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Learning Affinity to Parse Images

Creative Commons 'BY-NC-SA' version 4.0 license

Recent years have witnessed the success of deep learning models such as convolutional neural networks (ConvNets) for numerous vision tasks. However, ConvNets have a significant limitation: they do not have effective internal structures to explicitly learn image pairwise relations. This yields two fundamental bottlenecks for many vision problems of label and map regression, as well as image reconstruction: (a) pixels of an image have large amount of redundancies but cannot be efficiently utilized by ConvNets, which predict each of them independently, and (b) the convolutional operation cannot effectively solve problems that rely on similarities of pixel pairs, e.g., image pixel propagation and shape/mask refinement.

This thesis focuses on how to learn pairwise relations of image pixels under jointly, end-to-end learnable neural networks. Specifically, this is achieved by two different approaches: (a) formulating the conditional random field (CRF) objective as a non-structured objective that can be implemented via ConvNets as an additional loss, and (b) developing spatial propagation based deep-learning-friendly structures that learn the pairwise relations in an explicit manner.

In the first approach, we develop a novel multi-objective learning method that optimizes a single unified deep convolutional network with two distinct non-structured loss functions: one encoding the unary label likelihoods and the other encoding the pairwise label dependencies. We propose to apply this framework on face parsing, while experiments on both LFW and Helen datasets demonstrate the additional pairwise loss significantly improves the labeling performance compared to a single loss ConvNet with the same architecture.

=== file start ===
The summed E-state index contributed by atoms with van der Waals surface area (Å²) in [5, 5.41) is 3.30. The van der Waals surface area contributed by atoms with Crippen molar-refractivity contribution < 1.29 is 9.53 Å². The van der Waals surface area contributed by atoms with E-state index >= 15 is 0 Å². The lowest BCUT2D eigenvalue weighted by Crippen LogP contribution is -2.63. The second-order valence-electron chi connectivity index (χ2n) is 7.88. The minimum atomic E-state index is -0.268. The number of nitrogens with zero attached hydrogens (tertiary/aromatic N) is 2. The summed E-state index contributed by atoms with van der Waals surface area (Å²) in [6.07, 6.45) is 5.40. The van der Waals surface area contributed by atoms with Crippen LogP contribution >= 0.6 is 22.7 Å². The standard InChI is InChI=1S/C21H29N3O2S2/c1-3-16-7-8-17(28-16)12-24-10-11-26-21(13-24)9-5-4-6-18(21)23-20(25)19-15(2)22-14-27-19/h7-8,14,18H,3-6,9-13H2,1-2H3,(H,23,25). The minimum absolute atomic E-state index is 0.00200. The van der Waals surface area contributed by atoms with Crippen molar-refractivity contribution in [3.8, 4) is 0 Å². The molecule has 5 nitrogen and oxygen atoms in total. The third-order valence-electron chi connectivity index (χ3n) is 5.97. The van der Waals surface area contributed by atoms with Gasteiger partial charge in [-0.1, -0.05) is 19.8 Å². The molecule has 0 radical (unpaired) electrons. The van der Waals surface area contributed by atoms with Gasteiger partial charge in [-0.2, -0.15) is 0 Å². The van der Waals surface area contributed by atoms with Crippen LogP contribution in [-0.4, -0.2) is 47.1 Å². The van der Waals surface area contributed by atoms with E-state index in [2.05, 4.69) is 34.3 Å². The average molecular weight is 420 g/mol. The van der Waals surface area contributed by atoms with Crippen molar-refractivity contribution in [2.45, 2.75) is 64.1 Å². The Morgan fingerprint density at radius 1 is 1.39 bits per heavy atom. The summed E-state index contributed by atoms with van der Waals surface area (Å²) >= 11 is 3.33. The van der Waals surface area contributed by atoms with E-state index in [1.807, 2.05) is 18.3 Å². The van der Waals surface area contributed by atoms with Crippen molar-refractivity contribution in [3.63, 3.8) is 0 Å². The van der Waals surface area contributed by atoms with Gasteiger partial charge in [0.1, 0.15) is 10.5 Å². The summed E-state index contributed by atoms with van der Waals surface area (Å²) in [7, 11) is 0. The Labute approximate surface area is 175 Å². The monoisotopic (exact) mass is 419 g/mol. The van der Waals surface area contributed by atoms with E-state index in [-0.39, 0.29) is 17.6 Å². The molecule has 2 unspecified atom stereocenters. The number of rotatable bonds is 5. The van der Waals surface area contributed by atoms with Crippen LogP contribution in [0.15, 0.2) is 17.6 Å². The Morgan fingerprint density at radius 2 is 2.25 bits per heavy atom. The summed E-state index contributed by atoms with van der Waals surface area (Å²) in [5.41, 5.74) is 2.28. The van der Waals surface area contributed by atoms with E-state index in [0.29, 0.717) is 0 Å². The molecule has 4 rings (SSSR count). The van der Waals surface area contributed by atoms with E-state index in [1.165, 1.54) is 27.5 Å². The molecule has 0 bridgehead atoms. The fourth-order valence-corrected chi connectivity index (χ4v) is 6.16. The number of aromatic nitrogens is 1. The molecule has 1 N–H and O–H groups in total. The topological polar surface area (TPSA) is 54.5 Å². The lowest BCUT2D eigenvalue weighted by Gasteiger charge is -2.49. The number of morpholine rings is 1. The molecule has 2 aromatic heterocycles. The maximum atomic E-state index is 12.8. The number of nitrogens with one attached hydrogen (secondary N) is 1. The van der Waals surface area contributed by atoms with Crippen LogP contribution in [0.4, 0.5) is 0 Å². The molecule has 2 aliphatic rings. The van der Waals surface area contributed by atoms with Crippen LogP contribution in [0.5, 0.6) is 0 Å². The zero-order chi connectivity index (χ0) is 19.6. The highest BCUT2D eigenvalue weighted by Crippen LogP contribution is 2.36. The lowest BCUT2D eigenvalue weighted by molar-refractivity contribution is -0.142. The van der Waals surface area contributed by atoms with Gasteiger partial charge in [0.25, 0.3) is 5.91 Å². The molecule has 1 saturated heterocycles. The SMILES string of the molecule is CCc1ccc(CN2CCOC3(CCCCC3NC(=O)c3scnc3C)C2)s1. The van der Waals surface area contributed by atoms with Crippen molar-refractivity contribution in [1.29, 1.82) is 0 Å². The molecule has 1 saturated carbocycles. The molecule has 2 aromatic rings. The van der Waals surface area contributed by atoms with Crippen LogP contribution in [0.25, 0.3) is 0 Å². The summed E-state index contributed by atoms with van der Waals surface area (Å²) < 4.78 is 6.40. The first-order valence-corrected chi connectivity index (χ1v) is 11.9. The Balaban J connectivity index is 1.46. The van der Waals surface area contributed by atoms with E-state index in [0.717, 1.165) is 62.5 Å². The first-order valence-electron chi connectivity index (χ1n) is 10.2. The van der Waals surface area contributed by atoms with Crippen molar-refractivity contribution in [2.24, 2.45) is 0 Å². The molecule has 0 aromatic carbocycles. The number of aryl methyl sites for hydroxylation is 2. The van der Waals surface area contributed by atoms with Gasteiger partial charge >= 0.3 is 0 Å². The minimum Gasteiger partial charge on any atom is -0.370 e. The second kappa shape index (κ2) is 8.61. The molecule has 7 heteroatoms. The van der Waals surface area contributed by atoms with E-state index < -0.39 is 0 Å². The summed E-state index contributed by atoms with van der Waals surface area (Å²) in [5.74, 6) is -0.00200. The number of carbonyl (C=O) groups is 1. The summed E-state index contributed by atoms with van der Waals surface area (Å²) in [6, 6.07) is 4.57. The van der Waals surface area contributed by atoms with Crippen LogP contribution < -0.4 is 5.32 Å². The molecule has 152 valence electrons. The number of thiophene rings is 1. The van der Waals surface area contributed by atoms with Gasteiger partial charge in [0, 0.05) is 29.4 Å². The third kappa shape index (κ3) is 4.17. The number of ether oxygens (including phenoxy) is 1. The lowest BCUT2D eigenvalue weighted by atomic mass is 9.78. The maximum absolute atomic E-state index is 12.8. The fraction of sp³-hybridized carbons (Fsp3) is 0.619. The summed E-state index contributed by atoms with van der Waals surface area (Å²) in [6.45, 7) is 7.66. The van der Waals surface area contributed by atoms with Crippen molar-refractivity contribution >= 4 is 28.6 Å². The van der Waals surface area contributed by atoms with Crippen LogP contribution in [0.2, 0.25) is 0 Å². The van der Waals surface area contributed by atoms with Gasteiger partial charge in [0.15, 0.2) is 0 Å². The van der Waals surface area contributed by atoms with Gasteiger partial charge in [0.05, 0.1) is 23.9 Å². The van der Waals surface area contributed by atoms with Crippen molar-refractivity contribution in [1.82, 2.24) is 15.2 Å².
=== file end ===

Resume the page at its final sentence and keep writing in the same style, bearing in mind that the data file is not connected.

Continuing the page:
In the second approach, we explore how to learn pairwise relations using spatial propagation networks, instead of using additional loss functions. Unlike ConvNets, the propagation module is a spatially recurrent network with a linear transformation between adjacent rows and columns. We propose two typical structures: a one-way connection using one-dimensional propagation, and a three-way connection using two-dimensional propagation. For both models, the linear weights are spatially variant output maps that can be learned from any ConvNet. Since such modules are fully differentiable, they are flexible enough to be inserted into any type of neural network. We prove that while both structures can formulate global affinities, the one-way connection constructs a sparse matrix, and the three-way forms a much denser one. While both structures demonstrate their effectiveness over a wide range of vision problems, the three-way connection is more powerful with challenging tasks (e.g., general object segmentation). We show that a well-learned affinity can benefit numerous computer vision applications, including but not limited to image filtering and denoising, pixel/color interpolation, face parsing, as well as general semantic segmentation. Compared to graphical model base pairwise learning, the spatial propagation network can be a good alternative in deep-learning based frameworks.

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